Oklahoma Supreme Court Rules To Remove Ten Commandments Monument From State Capitol Grounds

Photo of A Ten Commandments Monument In Texas
(Photo : Office of the Attorney General of Texas/Wikimedia/CC) A photo of the Texas Ten Commandments Monument in Austin taken on March 2005.

Oklahoma’s Supreme Court (OSC) made a decision by a 7-2 vote in favor of removing the Ten Commandments Monument from the state’s Capitol grounds in the case of Prescott vs. Oklahoma Capitol Preservation Commission on Tuesday, June 30. The basis for the Court’s decision is found in Article 2, Section 5 of the State Constitution.

“As concerns the "historic purpose" justification, the Ten Commandments are obviously religious in nature and are an integral part of the Jewish and Christian faiths,” stated the OSC. “Because the monument at issue operates for the use, benefit or support of a sect or system of religion, it violates Article 2, Section 5 of the Oklahoma Constitution and is enjoined and shall be removed.”

The monument is a 6’ tall granite statue located about 10’ away from the state’s Capitol building. It has the Bible’s Ten Commandments chiseled into it. It was constructed through private funding in 2012. The monument is nearly identical to the one at the Texas Capitol building.

“Many of these monuments and plaques depict both the secular and spiritual history of Oklahoma,” said Judge Thomas Prince from the Oklahoma County District . “In short, the evidence demonstrates that the Ten Commandments Monument is one of many monuments and works of art, all rich with symbolism (some religious), that dot the Capitol Grounds.”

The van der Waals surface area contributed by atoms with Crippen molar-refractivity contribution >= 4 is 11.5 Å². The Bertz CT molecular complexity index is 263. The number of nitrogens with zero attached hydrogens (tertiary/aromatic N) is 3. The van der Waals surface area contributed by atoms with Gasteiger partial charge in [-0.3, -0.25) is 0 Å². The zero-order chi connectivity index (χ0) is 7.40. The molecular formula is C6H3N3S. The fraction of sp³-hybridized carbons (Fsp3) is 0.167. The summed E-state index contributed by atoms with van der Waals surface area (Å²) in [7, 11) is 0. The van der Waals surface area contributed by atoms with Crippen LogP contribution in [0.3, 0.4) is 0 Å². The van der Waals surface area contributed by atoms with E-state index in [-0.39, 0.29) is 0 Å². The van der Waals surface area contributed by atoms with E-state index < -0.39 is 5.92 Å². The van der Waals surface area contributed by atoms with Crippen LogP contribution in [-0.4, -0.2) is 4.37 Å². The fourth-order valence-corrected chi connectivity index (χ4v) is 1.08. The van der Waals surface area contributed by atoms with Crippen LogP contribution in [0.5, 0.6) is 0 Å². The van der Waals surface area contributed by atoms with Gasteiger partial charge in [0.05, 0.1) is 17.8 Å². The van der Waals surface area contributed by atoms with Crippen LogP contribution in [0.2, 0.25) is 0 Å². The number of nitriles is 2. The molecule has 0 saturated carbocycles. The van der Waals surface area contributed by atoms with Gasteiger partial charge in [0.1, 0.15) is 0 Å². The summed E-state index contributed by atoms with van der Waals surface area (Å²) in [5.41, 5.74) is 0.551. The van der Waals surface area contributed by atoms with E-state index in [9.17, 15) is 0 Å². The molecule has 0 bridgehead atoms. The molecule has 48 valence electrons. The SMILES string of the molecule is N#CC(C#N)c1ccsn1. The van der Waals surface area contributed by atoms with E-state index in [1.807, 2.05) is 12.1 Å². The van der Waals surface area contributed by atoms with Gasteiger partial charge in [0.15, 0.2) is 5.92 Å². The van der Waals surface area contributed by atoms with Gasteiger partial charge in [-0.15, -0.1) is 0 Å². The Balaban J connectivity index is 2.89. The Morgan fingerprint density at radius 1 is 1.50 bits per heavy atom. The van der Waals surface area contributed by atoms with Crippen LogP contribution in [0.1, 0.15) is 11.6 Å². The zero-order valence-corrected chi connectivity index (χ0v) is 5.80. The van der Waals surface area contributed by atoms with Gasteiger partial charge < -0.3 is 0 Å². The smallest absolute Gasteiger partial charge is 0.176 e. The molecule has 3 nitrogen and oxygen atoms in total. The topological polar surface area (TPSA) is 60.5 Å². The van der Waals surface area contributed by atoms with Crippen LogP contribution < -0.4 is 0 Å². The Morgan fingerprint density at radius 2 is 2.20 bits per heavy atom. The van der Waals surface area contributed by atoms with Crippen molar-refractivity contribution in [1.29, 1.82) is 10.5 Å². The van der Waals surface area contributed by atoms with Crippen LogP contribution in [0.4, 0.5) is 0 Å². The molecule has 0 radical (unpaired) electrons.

Three state residents Bruce Prescott, James Huff, and Cheryl Franklin filed a petition for the removal of the monument in August 2013. The request was overturned by Prince in September 2014. The American Civil Liberties Union of Oklahoma (ACLU) which represented the plaintiffs in court appealed to the OSC to reconsider.

Following Tuesday’s decision, Attorney General Scott Pruitt said that the defendants will file a petition for a court rehearing of the case. Pruitt will also request a pause on the removal of the monument until the court considers the new petition for rehearing. There are open talks of repealing Article 2, Section 5.

“Quite simply, the Oklahoma Supreme Court got it wrong. The court completely ignored the profound historical impact of the Ten Commandments on the foundation of Western law. Furthermore, the court’s incorrect interpretation of Article 2, Section 5 contradicts previous rulings of the court,” stated Pruitt.

Article 2, Section 5:

“No public money or property shall ever be appropriated, applied, donated, or used, directly or indirectly, for the use, benefit, or support of any sect, church, denomination, or system of religion, or for the use, benefit, or support of any priest, preacher, minister, or other religious teacher or dignitary, or sectarian institution as such.”

Tags Oklahoma, Oklahoma Supreme Court, Ten Commandments, Bible, Old Testament, Religion, State

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